2. Stanford (3)

3. Harvard (4)

4. Columbia (1)

4. NYU (1)

6. Chicago (17)

7. Pennsylvania (0)

8. Berkeley (1)

8. Michigan (5)

8. Virginia (2)

11. Duke (2)

12. Northwestern (3)

13. Cornell (4)

14. Georgetown (14)

15. UCLA (6)

16. Texas (4)

17. USC (0)

17. Vanderbilt (1)

19. George Washington (6)

19. Minnesota (4)

19. Washington U. (4)

Bloggers from the Top 20 increased from 67 to 83, an increase of about 24%. The Top 20 schools have a disproportionately large representation in the blogosphere – a little under a third (29%) of the total number of bloggers (290). Only 2 schools in the Top 20 have no bloggers — Pennsylvania and USC.

In the chart that follows, I indicate new bloggers with NEW. Since the chart has grown too large for a single blog post, I had to cut the chart in half. The chart below the fold consists of schools beginning with the letters A-M. For the second half of the chart, schools N-Z, click here.

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Law Professor Blogger Census (Version 5.0)

census.jpgNEW VERSION 5.0

NOTE: This is a beta version. Please email me with any corrections. I plan to post a final version soon.

It’s time again for the semi-annual census of law professor bloggers. A lot has happened in the blogosphere since the last census (Version 4.3) was completed in March 2006.

Earlier Versions of the Census: In Version 2.0 (June 2005), there were 130 bloggers (28 female, 102 male), and schools with the largest number of bloggers included: San Diego (7), UCLA (5), George Mason (5), Cincinnati (4), Ohio State (4), GW (3), Georgetown (3), Stanford (3), St. Thomas (3), Chapman (3), Villanova (3).

In Version 3.1 (November 2005), there were 202 bloggers (50 female, 152 male), and schools with the largest number of bloggers included: Chicago (14); UCLA (7); San Diego (7); GW (5); Cincinnati (5); George Mason (5); Stanford (4); Northwestern (4); Ohio State (4); U.C. Davis (4); American (4); Case Western (4); St. John’s (4).

In Version 4.3 (March 2006), there were 235 law professor bloggers (58 female, 177 male), and schools with the largest number of bloggers included: Chicago (15); San Diego (7); GW (6); Illinois (6); UCLA (6); George Mason (5); and William Mitchell (5)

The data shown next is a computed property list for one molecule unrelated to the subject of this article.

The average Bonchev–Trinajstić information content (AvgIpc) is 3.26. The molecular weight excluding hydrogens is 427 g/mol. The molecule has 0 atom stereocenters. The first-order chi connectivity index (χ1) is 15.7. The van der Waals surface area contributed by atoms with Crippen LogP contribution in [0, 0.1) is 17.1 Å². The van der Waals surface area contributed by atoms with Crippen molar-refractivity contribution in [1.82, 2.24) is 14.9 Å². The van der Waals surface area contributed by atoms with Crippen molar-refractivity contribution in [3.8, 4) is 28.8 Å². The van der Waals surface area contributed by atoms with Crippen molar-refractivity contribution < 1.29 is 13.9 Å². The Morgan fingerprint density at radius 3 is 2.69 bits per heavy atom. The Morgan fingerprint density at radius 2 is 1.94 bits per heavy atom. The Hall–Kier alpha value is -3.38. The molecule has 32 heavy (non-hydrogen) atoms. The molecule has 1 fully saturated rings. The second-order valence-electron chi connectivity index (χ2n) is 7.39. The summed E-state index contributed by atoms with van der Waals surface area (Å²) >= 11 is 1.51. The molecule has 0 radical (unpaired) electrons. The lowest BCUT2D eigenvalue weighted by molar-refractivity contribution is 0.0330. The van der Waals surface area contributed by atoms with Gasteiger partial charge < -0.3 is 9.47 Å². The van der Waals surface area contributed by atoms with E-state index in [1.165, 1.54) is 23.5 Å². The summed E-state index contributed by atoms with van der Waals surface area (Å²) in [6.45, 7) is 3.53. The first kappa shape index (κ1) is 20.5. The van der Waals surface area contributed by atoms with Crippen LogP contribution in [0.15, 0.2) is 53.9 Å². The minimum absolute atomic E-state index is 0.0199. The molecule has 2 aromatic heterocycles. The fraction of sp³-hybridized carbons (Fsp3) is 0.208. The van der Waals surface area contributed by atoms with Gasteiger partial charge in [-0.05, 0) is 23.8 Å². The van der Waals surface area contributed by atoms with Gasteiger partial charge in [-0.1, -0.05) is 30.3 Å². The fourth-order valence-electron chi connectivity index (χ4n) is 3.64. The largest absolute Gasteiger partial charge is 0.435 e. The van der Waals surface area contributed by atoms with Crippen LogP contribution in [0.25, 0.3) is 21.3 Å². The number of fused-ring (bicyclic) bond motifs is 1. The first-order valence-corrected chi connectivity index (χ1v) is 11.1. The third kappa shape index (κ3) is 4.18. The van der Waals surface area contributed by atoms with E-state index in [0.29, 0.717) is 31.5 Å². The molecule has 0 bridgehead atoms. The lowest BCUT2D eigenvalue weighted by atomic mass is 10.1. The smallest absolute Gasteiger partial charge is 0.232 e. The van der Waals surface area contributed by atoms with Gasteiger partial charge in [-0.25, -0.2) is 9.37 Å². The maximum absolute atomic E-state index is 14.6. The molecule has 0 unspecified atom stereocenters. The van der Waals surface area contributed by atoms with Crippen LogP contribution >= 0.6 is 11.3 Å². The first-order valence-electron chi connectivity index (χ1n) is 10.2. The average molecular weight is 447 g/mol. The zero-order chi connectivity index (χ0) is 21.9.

NEW VERSION 5.0 STATS:

Number: There are 290 law professor bloggers.

Growth: Since the last census in March 2006, there are 59 new bloggers and 4 departed bloggers, increasing the blogosphere from 235 bloggers to 290 bloggers – an increase of about 23%.

Gender: Of the bloggers, 70 are female and 220 are male. Thus, about 24% are female and 76% are male. These are roughly the same percentages as in the last census.

Schools: Schools with the most bloggers include:

Chicago (17)

Georgetown (14)

San Diego (8)

Illinois (7)

GW (6)

George Mason (6)

Temple (6)

UCLA (6)

Michigan (5)

St. John’s (5)

William Mitchell (5)

Schools making their first appearance on the census include: Arkansas-Fayetteville, Arizona State, Berkeley Boalt Hall, Brooklyn, Drexel, Florida, Kentucky, Nebraska, Santa Clara, Seton Hall, Tulane, and Wake Forest.

Schools in the U.S. News Top 20 rankings account for 84 bloggers

1. Yale (2)

2. Stanford (3)

3. Harvard (4)

4. Columbia (1)

4. NYU (1)

6. Chicago (17)

7. Pennsylvania (0)

8. Berkeley (1)

8. Michigan (5)

8. Virginia (2)

11. Duke (2)

12. Northwestern (3)

13. Cornell (4)

14. Georgetown (14)

15. UCLA (6)

16. Texas (4)

17. USC (0)

17. Vanderbilt (1)

19. George Washington (6)

19. Minnesota (4)

19. Washington U. (4)

Bloggers from the Top 20 increased from 67 to 84, an increase of about 24%. The Top 20 schools have a disproportionately large representation in the blogosphere – a little under a third (29%) of the total number of bloggers (290). Only 2 schools in the Top 20 have no bloggers — Pennsylvania and USC.

In the chart that follows, I indicate new bloggers with NEW. Since the chart has grown too large for a single blog post, I had to cut the chart in half. The chart below the fold consists of schools beginning with the letters A-M. For the second half of the chart, schools N-Z, click here.